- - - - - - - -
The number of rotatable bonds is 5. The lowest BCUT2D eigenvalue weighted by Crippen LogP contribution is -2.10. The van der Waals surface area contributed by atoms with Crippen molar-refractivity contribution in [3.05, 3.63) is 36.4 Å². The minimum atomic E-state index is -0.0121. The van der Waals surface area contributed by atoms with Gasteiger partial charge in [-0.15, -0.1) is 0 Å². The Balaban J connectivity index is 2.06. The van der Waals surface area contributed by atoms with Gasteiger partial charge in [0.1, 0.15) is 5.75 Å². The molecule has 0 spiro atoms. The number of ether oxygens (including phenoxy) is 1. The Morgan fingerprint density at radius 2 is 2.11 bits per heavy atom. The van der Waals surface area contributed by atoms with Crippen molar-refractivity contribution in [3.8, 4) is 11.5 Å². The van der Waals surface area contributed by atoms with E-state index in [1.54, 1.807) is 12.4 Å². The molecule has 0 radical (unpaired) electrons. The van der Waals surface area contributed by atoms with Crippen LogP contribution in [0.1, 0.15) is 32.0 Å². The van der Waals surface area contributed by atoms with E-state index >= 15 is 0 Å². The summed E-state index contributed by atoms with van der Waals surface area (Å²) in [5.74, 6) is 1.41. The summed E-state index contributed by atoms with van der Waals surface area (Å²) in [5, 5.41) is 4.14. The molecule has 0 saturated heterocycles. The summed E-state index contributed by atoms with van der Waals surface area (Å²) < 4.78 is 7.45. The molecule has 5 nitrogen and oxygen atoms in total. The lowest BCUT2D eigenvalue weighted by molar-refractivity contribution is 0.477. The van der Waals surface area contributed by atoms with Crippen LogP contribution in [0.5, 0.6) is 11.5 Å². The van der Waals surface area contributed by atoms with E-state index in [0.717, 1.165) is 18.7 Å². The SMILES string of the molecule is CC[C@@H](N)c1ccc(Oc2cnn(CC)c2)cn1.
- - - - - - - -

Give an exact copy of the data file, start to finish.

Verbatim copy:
The number of rotatable bonds is 5. The lowest BCUT2D eigenvalue weighted by Crippen LogP contribution is -2.10. The van der Waals surface area contributed by atoms with Crippen molar-refractivity contribution in [3.05, 3.63) is 36.4 Å². The minimum atomic E-state index is -0.0121. The van der Waals surface area contributed by atoms with Gasteiger partial charge in [-0.15, -0.1) is 0 Å². The Balaban J connectivity index is 2.06. The van der Waals surface area contributed by atoms with Gasteiger partial charge in [0.1, 0.15) is 5.75 Å². The molecule has 0 spiro atoms. The number of ether oxygens (including phenoxy) is 1. The Morgan fingerprint density at radius 2 is 2.11 bits per heavy atom. The van der Waals surface area contributed by atoms with Crippen molar-refractivity contribution in [3.8, 4) is 11.5 Å². The van der Waals surface area contributed by atoms with E-state index in [1.54, 1.807) is 12.4 Å². The molecule has 0 radical (unpaired) electrons. The van der Waals surface area contributed by atoms with Crippen LogP contribution in [0.1, 0.15) is 32.0 Å². The van der Waals surface area contributed by atoms with E-state index >= 15 is 0 Å². The summed E-state index contributed by atoms with van der Waals surface area (Å²) in [5.74, 6) is 1.41. The summed E-state index contributed by atoms with van der Waals surface area (Å²) in [5, 5.41) is 4.14. The molecule has 0 saturated heterocycles. The summed E-state index contributed by atoms with van der Waals surface area (Å²) < 4.78 is 7.45. The molecule has 5 nitrogen and oxygen atoms in total. The lowest BCUT2D eigenvalue weighted by molar-refractivity contribution is 0.477. The van der Waals surface area contributed by atoms with Crippen LogP contribution in [0.5, 0.6) is 11.5 Å². The van der Waals surface area contributed by atoms with E-state index in [0.717, 1.165) is 18.7 Å². The SMILES string of the molecule is CC[C@@H](N)c1ccc(Oc2cnn(CC)c2)cn1.